If it is suspected that a child may be born at home
The local Clinical Commissioning Groups (CCGs) and Doncaster Children’s Services Trust have a duty to contact any relevant agencies if they have a concern about an unborn child. If professionals are concerned that a child may be born at home or is likely to be delivered before reaching the hospital a referral should be made to the Ambulance Service.
The Midwifery Service would liaise with the Ambulance Service in order for information to be shared where a pre-birth Child Protection Conference has decided that the baby is likely to suffer Significant Harm and should be taken into Police Protection when s/he is born.
The Midwifery Service will inform the Ambulance Service of all relevant details concerning the unborn baby and mother. Any change of details obtained by agencies should be passed to the Midwifery Service who will forward the information to the Ambulance Service.
3. Pre-Birth Conference
A pre-birth conference is an Initial Child Protection Conference concerning an unborn child. Such a conference has the same status and purpose and must be conducted in a comparable manner to any Initial Child Protection Conference. See Child Protection Conferences Procedure.
Pre-birth conferences should always be convened where there is a need to consider if a multi-agency Child Protection Plan is required. This decision will usually follow from a pre-birth assessment.
A pre-birth conference should be held where:
- A pre-birth assessment gives rise to concerns that an unborn child may be at risk of Significant Harm;
- A previous child has died or been removed from parent/s as a result of Significant Harm;
- A child is to be born into a family or household that already has children who are subject of a Child Protection Plan;
- An adult or child who is a risk to children resides in the household or is known to be a regular visitor.
Other risk factors to be considered are:
- The impact of parental risk factors such as mental ill health (see Parents with Mental Health Problems Procedure), learning disabilities (see Parents with Learning Disabilities Procedure), substance misuse (see Parents who Misuse Substances Procedure) and Domestic Abuse;
- A mother under 18 years of age about whom there are concerns regarding her ability to self-care and/or to care for the child.
All agencies involved with pregnant women should consider the need for an early referral to the Children’s Services Trust so that assessments are undertaken as early as possible in the pregnancy.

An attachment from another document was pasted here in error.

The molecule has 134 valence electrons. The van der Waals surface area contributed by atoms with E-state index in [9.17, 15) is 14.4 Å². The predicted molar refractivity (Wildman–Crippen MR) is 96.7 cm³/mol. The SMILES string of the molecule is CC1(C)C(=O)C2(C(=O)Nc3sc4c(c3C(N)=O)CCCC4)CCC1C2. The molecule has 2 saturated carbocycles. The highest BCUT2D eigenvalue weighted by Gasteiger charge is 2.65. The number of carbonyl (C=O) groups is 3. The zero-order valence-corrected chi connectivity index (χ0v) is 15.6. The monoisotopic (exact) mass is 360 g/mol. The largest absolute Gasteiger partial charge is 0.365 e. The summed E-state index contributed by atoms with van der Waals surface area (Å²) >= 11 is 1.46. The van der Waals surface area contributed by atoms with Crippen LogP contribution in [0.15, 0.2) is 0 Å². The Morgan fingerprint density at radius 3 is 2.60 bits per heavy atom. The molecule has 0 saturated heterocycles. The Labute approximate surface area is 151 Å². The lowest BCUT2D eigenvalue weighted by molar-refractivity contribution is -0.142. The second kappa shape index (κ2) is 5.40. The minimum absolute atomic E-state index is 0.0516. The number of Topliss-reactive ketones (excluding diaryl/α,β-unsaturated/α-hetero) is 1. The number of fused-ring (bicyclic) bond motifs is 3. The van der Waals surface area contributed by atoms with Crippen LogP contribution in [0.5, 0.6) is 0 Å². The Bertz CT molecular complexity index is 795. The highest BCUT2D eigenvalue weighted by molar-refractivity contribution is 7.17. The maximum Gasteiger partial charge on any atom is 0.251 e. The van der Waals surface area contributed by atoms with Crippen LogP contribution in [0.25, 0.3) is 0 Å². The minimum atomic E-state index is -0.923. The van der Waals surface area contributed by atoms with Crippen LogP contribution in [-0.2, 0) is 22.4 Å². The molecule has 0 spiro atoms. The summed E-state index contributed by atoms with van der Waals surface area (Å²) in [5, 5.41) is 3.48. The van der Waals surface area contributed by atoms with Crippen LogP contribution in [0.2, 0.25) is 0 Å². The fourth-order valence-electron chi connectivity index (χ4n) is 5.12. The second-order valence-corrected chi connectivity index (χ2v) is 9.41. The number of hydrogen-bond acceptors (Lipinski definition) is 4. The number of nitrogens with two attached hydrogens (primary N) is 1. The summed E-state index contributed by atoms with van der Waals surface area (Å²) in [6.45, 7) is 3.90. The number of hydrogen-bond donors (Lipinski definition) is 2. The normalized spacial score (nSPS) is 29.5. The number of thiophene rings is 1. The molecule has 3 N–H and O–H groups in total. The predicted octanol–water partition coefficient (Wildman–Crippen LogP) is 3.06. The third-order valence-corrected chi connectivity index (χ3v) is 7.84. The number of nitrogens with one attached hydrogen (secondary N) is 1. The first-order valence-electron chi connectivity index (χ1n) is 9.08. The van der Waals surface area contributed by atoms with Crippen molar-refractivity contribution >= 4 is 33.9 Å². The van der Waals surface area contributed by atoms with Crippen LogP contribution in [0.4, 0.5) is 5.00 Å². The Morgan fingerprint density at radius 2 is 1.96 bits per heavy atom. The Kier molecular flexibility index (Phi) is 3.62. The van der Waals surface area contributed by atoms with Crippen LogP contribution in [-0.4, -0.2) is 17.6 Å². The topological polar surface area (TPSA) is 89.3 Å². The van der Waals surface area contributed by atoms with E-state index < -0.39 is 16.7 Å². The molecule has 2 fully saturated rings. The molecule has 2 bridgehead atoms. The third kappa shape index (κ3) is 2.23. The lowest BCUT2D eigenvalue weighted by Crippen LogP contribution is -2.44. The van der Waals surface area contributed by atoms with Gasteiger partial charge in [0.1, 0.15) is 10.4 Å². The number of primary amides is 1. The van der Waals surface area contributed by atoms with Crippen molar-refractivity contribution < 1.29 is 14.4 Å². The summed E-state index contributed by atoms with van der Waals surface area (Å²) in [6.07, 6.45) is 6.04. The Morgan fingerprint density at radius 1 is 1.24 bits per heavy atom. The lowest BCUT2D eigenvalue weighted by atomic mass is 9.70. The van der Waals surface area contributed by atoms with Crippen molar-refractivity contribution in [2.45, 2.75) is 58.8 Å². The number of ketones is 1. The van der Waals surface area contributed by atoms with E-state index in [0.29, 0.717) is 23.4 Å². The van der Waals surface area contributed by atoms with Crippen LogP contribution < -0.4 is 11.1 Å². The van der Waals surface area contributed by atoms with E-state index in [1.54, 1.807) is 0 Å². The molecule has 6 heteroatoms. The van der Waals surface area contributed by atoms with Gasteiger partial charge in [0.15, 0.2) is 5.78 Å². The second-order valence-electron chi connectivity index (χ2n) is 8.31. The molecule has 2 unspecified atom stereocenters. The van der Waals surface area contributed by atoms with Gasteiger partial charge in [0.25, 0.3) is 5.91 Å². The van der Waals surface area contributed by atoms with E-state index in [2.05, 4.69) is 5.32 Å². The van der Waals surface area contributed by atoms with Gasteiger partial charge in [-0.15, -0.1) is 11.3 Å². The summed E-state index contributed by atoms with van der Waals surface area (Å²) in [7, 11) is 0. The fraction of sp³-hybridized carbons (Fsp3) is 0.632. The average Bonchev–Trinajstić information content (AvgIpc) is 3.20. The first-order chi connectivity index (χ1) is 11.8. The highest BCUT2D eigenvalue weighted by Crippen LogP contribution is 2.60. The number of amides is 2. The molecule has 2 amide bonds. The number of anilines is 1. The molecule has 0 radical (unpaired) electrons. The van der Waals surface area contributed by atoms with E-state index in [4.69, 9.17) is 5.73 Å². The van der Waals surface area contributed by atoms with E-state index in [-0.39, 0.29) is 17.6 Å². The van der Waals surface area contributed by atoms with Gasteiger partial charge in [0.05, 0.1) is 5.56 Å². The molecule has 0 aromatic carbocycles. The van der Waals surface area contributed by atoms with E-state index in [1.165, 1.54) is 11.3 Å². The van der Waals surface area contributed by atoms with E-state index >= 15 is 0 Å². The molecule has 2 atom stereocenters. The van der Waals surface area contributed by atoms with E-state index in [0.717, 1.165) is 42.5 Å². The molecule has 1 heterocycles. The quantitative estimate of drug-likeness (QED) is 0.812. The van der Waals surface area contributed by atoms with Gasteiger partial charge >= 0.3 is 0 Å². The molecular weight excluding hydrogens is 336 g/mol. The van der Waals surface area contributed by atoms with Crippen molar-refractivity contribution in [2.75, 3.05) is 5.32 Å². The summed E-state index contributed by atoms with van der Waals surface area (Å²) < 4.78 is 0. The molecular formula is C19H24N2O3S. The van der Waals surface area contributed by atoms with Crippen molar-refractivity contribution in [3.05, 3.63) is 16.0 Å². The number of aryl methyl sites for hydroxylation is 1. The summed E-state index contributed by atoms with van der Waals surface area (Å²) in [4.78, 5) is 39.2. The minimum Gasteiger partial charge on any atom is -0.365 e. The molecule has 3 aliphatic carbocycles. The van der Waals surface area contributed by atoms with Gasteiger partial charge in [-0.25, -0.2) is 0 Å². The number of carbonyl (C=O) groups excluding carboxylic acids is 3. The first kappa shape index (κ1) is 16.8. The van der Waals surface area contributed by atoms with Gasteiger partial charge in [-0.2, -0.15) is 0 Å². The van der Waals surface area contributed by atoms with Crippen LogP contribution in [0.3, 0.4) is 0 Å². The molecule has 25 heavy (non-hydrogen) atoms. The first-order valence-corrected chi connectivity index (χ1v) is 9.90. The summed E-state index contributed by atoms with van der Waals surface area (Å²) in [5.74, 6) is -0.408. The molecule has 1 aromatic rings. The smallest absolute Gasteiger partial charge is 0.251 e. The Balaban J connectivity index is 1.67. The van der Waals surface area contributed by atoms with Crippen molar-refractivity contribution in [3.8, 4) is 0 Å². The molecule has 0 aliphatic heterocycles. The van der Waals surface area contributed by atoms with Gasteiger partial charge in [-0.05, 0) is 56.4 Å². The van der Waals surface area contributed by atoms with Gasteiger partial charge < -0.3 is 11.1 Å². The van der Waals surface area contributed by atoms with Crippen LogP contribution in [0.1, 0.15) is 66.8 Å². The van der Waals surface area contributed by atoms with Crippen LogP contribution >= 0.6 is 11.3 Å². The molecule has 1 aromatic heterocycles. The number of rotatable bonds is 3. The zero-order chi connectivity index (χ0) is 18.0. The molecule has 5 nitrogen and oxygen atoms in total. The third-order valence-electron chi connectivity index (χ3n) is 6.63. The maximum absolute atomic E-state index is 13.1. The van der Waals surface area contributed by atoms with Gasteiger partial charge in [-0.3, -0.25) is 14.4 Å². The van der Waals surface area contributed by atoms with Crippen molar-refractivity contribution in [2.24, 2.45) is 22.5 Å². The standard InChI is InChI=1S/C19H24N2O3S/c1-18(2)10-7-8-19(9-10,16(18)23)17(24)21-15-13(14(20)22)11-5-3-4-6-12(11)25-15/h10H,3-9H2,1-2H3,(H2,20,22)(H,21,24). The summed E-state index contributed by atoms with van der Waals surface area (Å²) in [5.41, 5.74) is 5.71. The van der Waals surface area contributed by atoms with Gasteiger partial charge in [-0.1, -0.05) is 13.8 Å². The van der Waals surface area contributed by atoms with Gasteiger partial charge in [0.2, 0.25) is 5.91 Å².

Timing of the conference
The pre-birth conference should take place as soon as practical and at least ten weeks before the due date of delivery (at approximately 30 weeks gestation), so as to allow as much time as possible for planning support for the baby and family; see Child Protection Conferences Procedure.
Where there is a known likelihood of a premature birth the conference should be held earlier.
Those who normally attend an initial Child Protection Conference must be invited. In addition, representatives of the midwifery and relevant neo-natal services should also be invited.
Parents or carers should be invited as they would be to other Child Protection Conferences and should be fully involved in plans for the child's future.
Pre-birth Child Protection Plan
If a decision is made that the unborn child needs the safeguarding of a protection plan, this must be set out in terms that will commence prior to the birth of the baby.
The Core Group must be established and meet if at all possible prior to the birth, and definitely prior to the baby's return home after a hospital birth.
Timing of Child Protection Review Conference
The first Child Protection Review Conference should take place within one month of the child's birth or within three months of the date of the pre-birth conference whichever is sooner.
Doncaster Children’s Services Trust undertaking or commissioning a post-natal assessment should ensure that the assessment is structured in such a way as to provide a comprehensive report to the Child Protection Review Conference.
In exceptional circumstances the review conference date may be extended by a month with the written authorisation of a Doncaster Children’s Services Trust Manager/Head of Safeguarding if the review falls so soon after the birth that information from a post-natal assessment cannot be collated in time for the review conference. When this review is extended care must be taken to ensure it is held within the three month time period.